True Currency | Hua Li speaks out

by • December 4, 2014 • MusicComments (0)184

Hua Li, aka Peggy Hogan, is a jazz pianist and singer, a hip hop artist, a teacher, a feminist, a DJ and a self-described space alien rapper. I grabbed a coffee with her at Cagibi, we started talking, and this is what transpired:

 

Ceilidh Michelle: I guess my first question for you is how long would you consider yourself having been a musician in the Montreal scene?

Peggy Hogan: Well, I’ve been a musician my whole life. I moved [to Montreal] for music. I came here for jazz school and so [music] was a priority the day I arrived.

CM: McGill?

PH: I went to Concordia. Of course, [getting involved in the music scene] takes some time to build but I like to think that I’ve been a musician [in Montreal] since the day I got here.

CM: And where did you start? What sorts of things did you get into when you came to Montreal?

PH: I was seventeen. It was…scary. I went to jams a lot back at that time because, in terms of like, the jazz story, that’s how you do it. You go to the jams. And hopefully you play well, and people think you’re good. And then maybe you get gigs.

CM: Jams at people’s houses?

PH: No, at the jazz bars. There’s one at Upstairs every week, and then there’s Dieze Onze. There’s Resonance now, but that didn’t exist when I got here.

It’s a pretty competitive, masculine-oriented, non-singer-friendly experience. It’s very instrumentally-driven, like a bunch of horn players who just want to like play a saga-solo, and they’re calling tunes impossible to sing…[Peggy starts mimicking the sound of an insane horn and snapping her fingers] That was kind of tough for me at first, because I always thought I was really good. And of course I wasn’t as good as I thought, haha!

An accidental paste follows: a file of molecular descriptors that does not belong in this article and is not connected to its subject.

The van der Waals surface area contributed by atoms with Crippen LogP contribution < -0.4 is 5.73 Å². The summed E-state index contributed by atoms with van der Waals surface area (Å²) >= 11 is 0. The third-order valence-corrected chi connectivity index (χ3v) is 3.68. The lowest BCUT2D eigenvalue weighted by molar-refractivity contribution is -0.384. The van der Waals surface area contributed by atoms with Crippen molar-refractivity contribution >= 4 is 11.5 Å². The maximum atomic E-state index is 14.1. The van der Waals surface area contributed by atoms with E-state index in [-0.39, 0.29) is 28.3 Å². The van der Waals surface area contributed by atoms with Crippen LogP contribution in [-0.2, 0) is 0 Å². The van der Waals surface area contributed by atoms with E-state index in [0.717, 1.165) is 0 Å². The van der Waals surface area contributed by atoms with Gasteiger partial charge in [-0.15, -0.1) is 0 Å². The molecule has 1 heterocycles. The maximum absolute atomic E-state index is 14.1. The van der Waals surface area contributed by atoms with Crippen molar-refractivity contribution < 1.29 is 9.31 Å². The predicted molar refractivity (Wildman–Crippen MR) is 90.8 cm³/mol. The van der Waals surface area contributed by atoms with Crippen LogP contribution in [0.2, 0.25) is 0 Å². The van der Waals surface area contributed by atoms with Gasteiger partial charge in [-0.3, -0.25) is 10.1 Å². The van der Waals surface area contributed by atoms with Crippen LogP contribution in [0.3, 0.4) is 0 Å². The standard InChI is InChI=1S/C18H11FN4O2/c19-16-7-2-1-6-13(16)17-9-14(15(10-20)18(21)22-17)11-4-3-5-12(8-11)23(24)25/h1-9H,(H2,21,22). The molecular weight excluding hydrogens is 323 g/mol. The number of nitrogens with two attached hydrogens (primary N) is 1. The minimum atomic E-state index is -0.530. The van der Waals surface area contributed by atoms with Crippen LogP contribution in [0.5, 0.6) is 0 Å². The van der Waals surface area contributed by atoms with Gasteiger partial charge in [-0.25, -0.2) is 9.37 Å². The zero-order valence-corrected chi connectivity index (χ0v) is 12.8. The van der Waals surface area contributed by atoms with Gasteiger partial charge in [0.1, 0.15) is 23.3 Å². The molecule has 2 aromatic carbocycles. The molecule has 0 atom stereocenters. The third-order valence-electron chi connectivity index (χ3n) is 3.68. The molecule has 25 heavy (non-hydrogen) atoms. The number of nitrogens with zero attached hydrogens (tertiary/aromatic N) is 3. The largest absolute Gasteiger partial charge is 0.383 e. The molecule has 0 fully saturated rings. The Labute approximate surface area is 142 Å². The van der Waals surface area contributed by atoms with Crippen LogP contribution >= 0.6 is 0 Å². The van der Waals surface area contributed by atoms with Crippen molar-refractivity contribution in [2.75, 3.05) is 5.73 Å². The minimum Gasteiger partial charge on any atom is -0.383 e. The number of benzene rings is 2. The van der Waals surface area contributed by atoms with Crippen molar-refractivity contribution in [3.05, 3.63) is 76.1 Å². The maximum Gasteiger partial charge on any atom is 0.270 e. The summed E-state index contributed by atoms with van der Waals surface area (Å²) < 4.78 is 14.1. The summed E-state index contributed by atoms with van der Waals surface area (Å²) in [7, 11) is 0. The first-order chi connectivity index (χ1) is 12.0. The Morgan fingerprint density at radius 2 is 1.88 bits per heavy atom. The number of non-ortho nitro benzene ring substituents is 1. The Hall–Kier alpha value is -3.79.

I feel like I was very much discouraged from entering the music community, at that point. But then I was immediately in school, and from there I met people my own age, people who were like-minded.

CM: Would you say there is a benefit to being an educated musician? Would you recommend that for musicians? Or is it one of those things where you just need to play from your heart?

PH: It depends. It’s tough to be a good jazz musician, for instance, without training.

I don’t really like how jazz has become the new academic music. It’s the new classical music. And so it’s become uncool, and non-accessible, you know? I think that’s very problematic.

If people are serious about doing music, they shouldn’t necessarily go to university for it, but they should train. People should respect it as a craft.

It’s been an interesting thing, with Internet artists and the electronic music milieu, where suddenly you don’t have to know how to play an instrument, you just have to know how to use…

CM: …a laptop.

PH: Yeah, and that’s cool, and I love that, but at the same time, people do have to acknowledge that this is a craft.

People don’t just wake up one day and announce to everybody, “I’m a painter!” Like they do when they’re, say, a House producer.